The other thing that follows is, that if Xi makes a major move against Taiwan — assault or blockade — it had darn well better work. If he strikes but fails, he'll be forced out. Even the Party itself might be threatened by a big military embarrassment.
Success needs to be swift, too, as well as sure. A long drawn-out campaign would give the nations of the region — Japan, Korea, Australia, the Philippines, perhaps Vietnam, Malaysia, Indonesia — time to rally and unite, with or without U.S. involvement.
What are the odds of failure? It's very hard to say, and depends on how ruthless the ChiComs are willing to be. Are they willing to sink an American carrier? To bomb our air bases in the region? To go nuclear? I don't know, and nor does anyone else.
It also depends on how much of a fight Taiwan puts up. The analysts seem not very hopeful about this. On a scale of zero to ten, foreign opinions on the capability of Taiwan's military fall mostly below five, with some down in the two-to-three zone.
And I've been hearing for years about the efforts by successive Taiwan governments to phase out conscription, but they don't seem to be able to do it.
I can offer an anecdote here. I first got involved with China and things Chinese when living in Liverpool fifty years ago. I was a schoolteacher, but moonlighting as bartender in a pub in Liverpool's Chinatown.
I got friendly with one of the customers, an ex-seaman from Shanghai who ran a local fish-and-chip shop. His sister in Taiwan had a son, aged 15. The law in Taiwan back then was that males of 16 or more could not leave the island until after completing compulsory military service. Could I, through my contacts in local educational circles, find a private school that would take the lad?
I made inquiries and got the boy out. In gratitude the sister invited me to Taiwan as her houseguest. I got the China bug and still have it.
All right, that anecdote is half a century out of date. From what I read and hear, though, attitudes to military service haven't changed much. Here's a telling quote from a Taiwan source dated November last year, quote:
Although Taiwan's armed forces have sought to phase out their conscription system since 2012, the plan has been postponed multiple times due to the low desire among young Taiwanese males to volunteer for the military.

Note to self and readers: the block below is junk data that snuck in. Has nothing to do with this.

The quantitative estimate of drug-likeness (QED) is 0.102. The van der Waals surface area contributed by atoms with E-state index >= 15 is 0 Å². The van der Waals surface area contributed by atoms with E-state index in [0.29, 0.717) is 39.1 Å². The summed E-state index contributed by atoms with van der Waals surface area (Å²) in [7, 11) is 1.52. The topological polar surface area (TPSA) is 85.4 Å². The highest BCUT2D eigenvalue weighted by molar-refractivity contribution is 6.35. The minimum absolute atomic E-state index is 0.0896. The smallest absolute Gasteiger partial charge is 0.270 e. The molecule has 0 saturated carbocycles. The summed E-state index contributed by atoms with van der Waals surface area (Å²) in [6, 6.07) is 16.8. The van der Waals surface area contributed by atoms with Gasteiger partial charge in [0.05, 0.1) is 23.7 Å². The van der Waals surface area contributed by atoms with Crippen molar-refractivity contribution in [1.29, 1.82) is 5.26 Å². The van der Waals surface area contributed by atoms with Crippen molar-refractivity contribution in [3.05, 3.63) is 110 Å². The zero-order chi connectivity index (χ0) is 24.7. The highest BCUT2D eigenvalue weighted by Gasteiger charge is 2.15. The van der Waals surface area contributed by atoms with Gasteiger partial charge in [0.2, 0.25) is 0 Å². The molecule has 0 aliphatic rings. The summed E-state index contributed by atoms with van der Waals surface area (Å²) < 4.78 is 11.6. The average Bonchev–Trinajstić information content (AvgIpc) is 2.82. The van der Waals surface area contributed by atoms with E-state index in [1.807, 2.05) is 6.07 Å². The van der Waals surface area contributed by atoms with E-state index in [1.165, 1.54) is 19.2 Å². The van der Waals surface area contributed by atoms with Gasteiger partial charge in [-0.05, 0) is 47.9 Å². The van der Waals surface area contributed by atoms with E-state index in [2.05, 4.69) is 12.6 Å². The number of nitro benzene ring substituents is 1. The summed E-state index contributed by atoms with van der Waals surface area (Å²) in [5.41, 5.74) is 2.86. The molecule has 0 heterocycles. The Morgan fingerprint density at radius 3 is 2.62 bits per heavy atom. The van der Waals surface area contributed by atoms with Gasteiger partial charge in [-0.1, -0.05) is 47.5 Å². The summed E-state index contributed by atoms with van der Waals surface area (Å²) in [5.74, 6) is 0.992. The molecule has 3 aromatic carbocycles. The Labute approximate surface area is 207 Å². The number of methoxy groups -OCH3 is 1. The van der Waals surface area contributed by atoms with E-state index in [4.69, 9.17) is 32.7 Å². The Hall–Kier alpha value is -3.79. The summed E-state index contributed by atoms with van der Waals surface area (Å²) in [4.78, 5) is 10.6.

Taiwan Chinese are more traditionalist than mainlanders; and the traditional Chinese attitude to military service is 好鐵不打釘, 好男不當兵 (Hăo tiě bù dă dīng, hăo nán bù dāng bīng) — "Good iron isn't used for nails, a good man won't be made a soldier." The ChiComs feel differently.
Yet another uncertainty concerns China's domestic financial troubles. You've heard about the property crash, with a banking crisis likely not far behind. Xi has to get control of all that, while holding steady on his program of bringing his nation's big wealth-producers under firmer Party control.
With all that on his plate, Xi may be thinking that sufficient unto the day is the evil thereof, and choose to keep his actions against Taiwan at low-level harassment while he concentrates on this other stuff.
Or he may think that a quick, successful strike against Taiwan would fortify his position in dealing with economic issues. Who knows?
So, many uncertainties, but at least two certainties. One: Xi can't take a path of appeasement or accommodation. He has to keep up the bluster and aggression. Two: If he strikes, he must strike to win, and win fast.
04 — Zuck's woes. Facebook's been in the news twice this week.
I'm at a disadvantage here in that I only have a vague notion as to what Facebook does and why people use it.
Some years ago a kind friend told me I should have a Facebook account to promote my writing, and he very generously came over and helped me set one up. I could never think of any reason to use it, though.
As an old mainframe programmer from way back, once the internet came up I learned HTML, signed up with a hosting service, and put up my own website. I don't have to bother about ads, and I don't need to worry that the hosting service will edit my stuff or cancel me — at any rate, in all these years they have never shown any inclination to do so.
Facebook, the few times I looked into it, seemed to just be people telling each other what they had for breakfast. I didn't see the point. Then it got to be a nuisance in some way I can't recall, so I just canceled my membership.
Instagram and WhatsApp I have never used at all. I have no idea what they do. Asking around, people explain to me that they are some kind of supercharged email service, allowing you to vote up or down on what people post. If you get way more up votes than down votes, you're a star. Okay, I say, like Twitter, then — I do use that. No no no, my explainers explain, totally different. You see …
But at that point my eyes glaze over and I lose the will to live, so I still don't know what these apps do.
So I guess that social-media-wise, I'm an ignoramus, a nullity — like fifty percent of my age cohort, at least so far as Facebook is concerned. There may be something genetic there, too: My kids are both millennials, ages 26 and 28, but neither of them has a Facebook account, either.
Not that my ignorance of Mark Zuckerberg's products left me neutral about them. I've been assuming that Facebook and its appendages are all instruments of the anti-white, anti-American ruling class, just because Mark Zuckerberg himself so obviously is, with his scuzzy little open-borders racket and his funding of pro-Democrat election sabotage last year.
On that front this whistle-blower Frances Haugen hasn't actually shed much light. It seems that Zuckerberg is not actually progressive enough for her.